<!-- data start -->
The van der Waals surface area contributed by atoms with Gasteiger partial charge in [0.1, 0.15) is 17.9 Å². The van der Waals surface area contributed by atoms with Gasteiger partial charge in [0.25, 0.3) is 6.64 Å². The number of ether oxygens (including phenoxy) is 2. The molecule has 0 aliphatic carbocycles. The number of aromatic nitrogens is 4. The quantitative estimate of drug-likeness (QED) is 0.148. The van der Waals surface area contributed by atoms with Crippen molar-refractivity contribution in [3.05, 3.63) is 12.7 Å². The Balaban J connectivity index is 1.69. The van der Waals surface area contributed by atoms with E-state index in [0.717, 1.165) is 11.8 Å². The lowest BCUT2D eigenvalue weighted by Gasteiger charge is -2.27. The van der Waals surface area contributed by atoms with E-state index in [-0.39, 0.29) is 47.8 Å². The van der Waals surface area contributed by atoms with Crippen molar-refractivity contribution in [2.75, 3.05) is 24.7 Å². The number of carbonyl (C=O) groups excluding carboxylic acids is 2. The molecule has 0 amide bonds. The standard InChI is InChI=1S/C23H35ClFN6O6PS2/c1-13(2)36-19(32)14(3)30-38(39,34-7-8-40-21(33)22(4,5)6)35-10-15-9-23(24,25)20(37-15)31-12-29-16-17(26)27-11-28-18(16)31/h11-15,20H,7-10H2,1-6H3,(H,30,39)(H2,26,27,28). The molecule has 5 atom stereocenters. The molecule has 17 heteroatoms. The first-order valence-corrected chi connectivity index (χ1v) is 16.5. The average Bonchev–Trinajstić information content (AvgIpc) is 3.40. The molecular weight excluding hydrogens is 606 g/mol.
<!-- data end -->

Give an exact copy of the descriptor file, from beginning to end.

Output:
The van der Waals surface area contributed by atoms with Gasteiger partial charge in [0.1, 0.15) is 17.9 Å². The van der Waals surface area contributed by atoms with Gasteiger partial charge in [0.25, 0.3) is 6.64 Å². The number of ether oxygens (including phenoxy) is 2. The molecule has 0 aliphatic carbocycles. The number of aromatic nitrogens is 4. The quantitative estimate of drug-likeness (QED) is 0.148. The van der Waals surface area contributed by atoms with Crippen molar-refractivity contribution in [3.05, 3.63) is 12.7 Å². The Balaban J connectivity index is 1.69. The van der Waals surface area contributed by atoms with E-state index in [0.717, 1.165) is 11.8 Å². The lowest BCUT2D eigenvalue weighted by Gasteiger charge is -2.27. The van der Waals surface area contributed by atoms with E-state index in [-0.39, 0.29) is 47.8 Å². The van der Waals surface area contributed by atoms with Crippen molar-refractivity contribution in [2.75, 3.05) is 24.7 Å². The number of carbonyl (C=O) groups excluding carboxylic acids is 2. The molecule has 0 amide bonds. The standard InChI is InChI=1S/C23H35ClFN6O6PS2/c1-13(2)36-19(32)14(3)30-38(39,34-7-8-40-21(33)22(4,5)6)35-10-15-9-23(24,25)20(37-15)31-12-29-16-17(26)27-11-28-18(16)31/h11-15,20H,7-10H2,1-6H3,(H,30,39)(H2,26,27,28). The molecule has 5 atom stereocenters. The molecule has 17 heteroatoms. The first-order valence-corrected chi connectivity index (χ1v) is 16.5. The average Bonchev–Trinajstić information content (AvgIpc) is 3.40. The molecular weight excluding hydrogens is 606 g/mol.